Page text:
By Morton H. Halperin, the executive director of the Open Society Policy Center (THE NEW YORK TIMES, 08/07/08):
Two years ago, I stated my belief that the Bush administration’s warrantless wiretapping program and disregard for domestic and international law poses a direct challenge to our constitutional order, and “constitutes a far greater threat than the lawlessness of Richard Nixon.”
That was not a casual comparison. When I was on the staff of the National Security Council, my home phone was tapped by the Nixon administration — without a warrant — beginning in 1969. The wiretap stayed on for 21 months. The reason? My boss, Henry Kissinger, and the director of the F.B.I., J. Edgar Hoover, believed that I might have leaked information to this newspaper. Even after I left government, and went to work on Edmund Muskie’s presidential campaign, the F.B.I. continued to listen in and made periodic reports to the president.
I was No. 8 on Richard Nixon’s “enemies list” — a strange assemblage of 20 people who had incurred the White House’s wrath because they had disagreed with administration policy. As the presidential counsel John Dean explained it in 1971, the list was part of a plan to “use the available federal machinery to screw our political enemies.” My guess is that I earned this dubious distinction because of my opposition to the Vietnam War, though no one ever said for sure.
Because I rejected the Nixon administration’s use of national security as a pretext for broad assertions of unchecked executive power, I became engaged with the Foreign Intelligence Surveillance Act when it was proposed in the early 1970s. And because I reject the Bush administration’s equally extreme assertions of executive power at the expense of civil liberties, I have been engaged in trying to improve the current legislation.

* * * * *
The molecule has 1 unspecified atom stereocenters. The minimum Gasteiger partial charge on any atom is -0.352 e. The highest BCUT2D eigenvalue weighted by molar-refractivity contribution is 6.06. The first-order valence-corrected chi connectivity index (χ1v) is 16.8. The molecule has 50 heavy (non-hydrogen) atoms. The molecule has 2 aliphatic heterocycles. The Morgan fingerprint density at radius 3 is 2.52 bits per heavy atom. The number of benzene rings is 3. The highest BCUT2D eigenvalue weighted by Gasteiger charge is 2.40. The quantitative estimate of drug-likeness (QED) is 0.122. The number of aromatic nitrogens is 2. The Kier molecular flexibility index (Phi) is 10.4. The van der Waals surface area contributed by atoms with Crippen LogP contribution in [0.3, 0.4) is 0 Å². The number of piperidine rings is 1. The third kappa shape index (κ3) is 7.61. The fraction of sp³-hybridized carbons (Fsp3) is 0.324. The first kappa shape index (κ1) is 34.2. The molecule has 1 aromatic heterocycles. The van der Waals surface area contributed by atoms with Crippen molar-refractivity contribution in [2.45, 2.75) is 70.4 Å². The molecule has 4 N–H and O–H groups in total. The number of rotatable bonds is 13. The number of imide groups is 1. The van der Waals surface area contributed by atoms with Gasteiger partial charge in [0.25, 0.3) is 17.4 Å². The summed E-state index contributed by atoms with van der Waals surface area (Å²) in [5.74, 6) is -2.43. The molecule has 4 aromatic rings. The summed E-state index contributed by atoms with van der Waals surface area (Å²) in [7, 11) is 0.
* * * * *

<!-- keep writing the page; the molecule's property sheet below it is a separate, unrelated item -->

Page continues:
The compromise legislation that will come to the Senate floor this week is not the legislation that I would have liked to see, but I disagree with those who suggest that senators are giving in by backing this bill.
The fact is that the alternative to Congress passing this bill is Congress enacting far worse legislation that the Senate had already passed by a filibuster-proof margin, and which a majority of House members were on record as supporting.
What’s more, this bill provides important safeguards for civil liberties. It includes effective mechanisms for oversight of the new surveillance authorities by the FISA court, the House and Senate Intelligence Committees and now the Judiciary Committees. It mandates reports by inspectors general of the Justice Department, the Pentagon and intelligence agencies that will provide the committees with the information they need to conduct this oversight. (The reports by the inspectors general will also provide accountability for the potential unlawful misconduct that occurred during the Bush administration.) Finally, the bill for the first time requires FISA court warrants for surveillance of Americans overseas.
As someone whose civil liberties were violated by the government, I understand this legislation isn’t perfect. But I also believe — and here I am speaking only for myself — that it represents our best chance to protect both our national security and our civil liberties. For that reason, it has my personal support.